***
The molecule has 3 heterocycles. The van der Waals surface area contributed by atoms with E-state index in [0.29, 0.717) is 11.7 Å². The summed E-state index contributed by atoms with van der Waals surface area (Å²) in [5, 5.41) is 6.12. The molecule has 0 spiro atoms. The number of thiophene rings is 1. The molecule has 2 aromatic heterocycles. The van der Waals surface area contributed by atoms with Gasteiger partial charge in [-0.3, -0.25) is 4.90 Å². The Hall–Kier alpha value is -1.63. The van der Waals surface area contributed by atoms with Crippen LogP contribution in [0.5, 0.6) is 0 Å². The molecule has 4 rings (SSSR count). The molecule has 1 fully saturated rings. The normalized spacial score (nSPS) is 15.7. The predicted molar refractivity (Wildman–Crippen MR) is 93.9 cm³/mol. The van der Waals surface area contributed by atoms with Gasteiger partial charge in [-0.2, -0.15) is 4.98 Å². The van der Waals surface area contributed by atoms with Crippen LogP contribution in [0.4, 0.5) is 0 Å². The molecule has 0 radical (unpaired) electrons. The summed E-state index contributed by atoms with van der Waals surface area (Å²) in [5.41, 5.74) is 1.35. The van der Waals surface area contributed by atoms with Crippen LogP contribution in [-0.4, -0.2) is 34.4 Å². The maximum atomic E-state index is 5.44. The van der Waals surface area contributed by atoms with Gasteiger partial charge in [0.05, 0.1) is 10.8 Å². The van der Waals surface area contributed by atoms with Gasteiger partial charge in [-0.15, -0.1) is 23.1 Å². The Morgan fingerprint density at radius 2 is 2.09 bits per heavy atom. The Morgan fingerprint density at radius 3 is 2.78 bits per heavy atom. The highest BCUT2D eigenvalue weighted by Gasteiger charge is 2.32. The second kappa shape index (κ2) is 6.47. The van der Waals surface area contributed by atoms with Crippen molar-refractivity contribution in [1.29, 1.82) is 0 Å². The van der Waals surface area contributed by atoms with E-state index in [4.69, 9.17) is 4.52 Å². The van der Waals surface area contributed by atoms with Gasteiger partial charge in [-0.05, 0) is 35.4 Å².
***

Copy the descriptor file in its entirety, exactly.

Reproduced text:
The molecule has 3 heterocycles. The van der Waals surface area contributed by atoms with E-state index in [0.29, 0.717) is 11.7 Å². The summed E-state index contributed by atoms with van der Waals surface area (Å²) in [5, 5.41) is 6.12. The molecule has 0 spiro atoms. The number of thiophene rings is 1. The molecule has 2 aromatic heterocycles. The van der Waals surface area contributed by atoms with Gasteiger partial charge in [-0.3, -0.25) is 4.90 Å². The Hall–Kier alpha value is -1.63. The van der Waals surface area contributed by atoms with Crippen LogP contribution in [0.5, 0.6) is 0 Å². The molecule has 4 rings (SSSR count). The molecule has 1 fully saturated rings. The normalized spacial score (nSPS) is 15.7. The predicted molar refractivity (Wildman–Crippen MR) is 93.9 cm³/mol. The van der Waals surface area contributed by atoms with Gasteiger partial charge in [-0.2, -0.15) is 4.98 Å². The van der Waals surface area contributed by atoms with Crippen LogP contribution in [0.4, 0.5) is 0 Å². The molecule has 0 radical (unpaired) electrons. The summed E-state index contributed by atoms with van der Waals surface area (Å²) in [5.41, 5.74) is 1.35. The van der Waals surface area contributed by atoms with Crippen LogP contribution in [-0.4, -0.2) is 34.4 Å². The maximum atomic E-state index is 5.44. The van der Waals surface area contributed by atoms with Gasteiger partial charge in [0.05, 0.1) is 10.8 Å². The van der Waals surface area contributed by atoms with Gasteiger partial charge in [-0.15, -0.1) is 23.1 Å². The Morgan fingerprint density at radius 2 is 2.09 bits per heavy atom. The Morgan fingerprint density at radius 3 is 2.78 bits per heavy atom. The highest BCUT2D eigenvalue weighted by Gasteiger charge is 2.32. The second kappa shape index (κ2) is 6.47. The van der Waals surface area contributed by atoms with Crippen molar-refractivity contribution in [1.29, 1.82) is 0 Å². The van der Waals surface area contributed by atoms with E-state index in [4.69, 9.17) is 4.52 Å². The van der Waals surface area contributed by atoms with Gasteiger partial charge in [-0.05, 0) is 35.4 Å².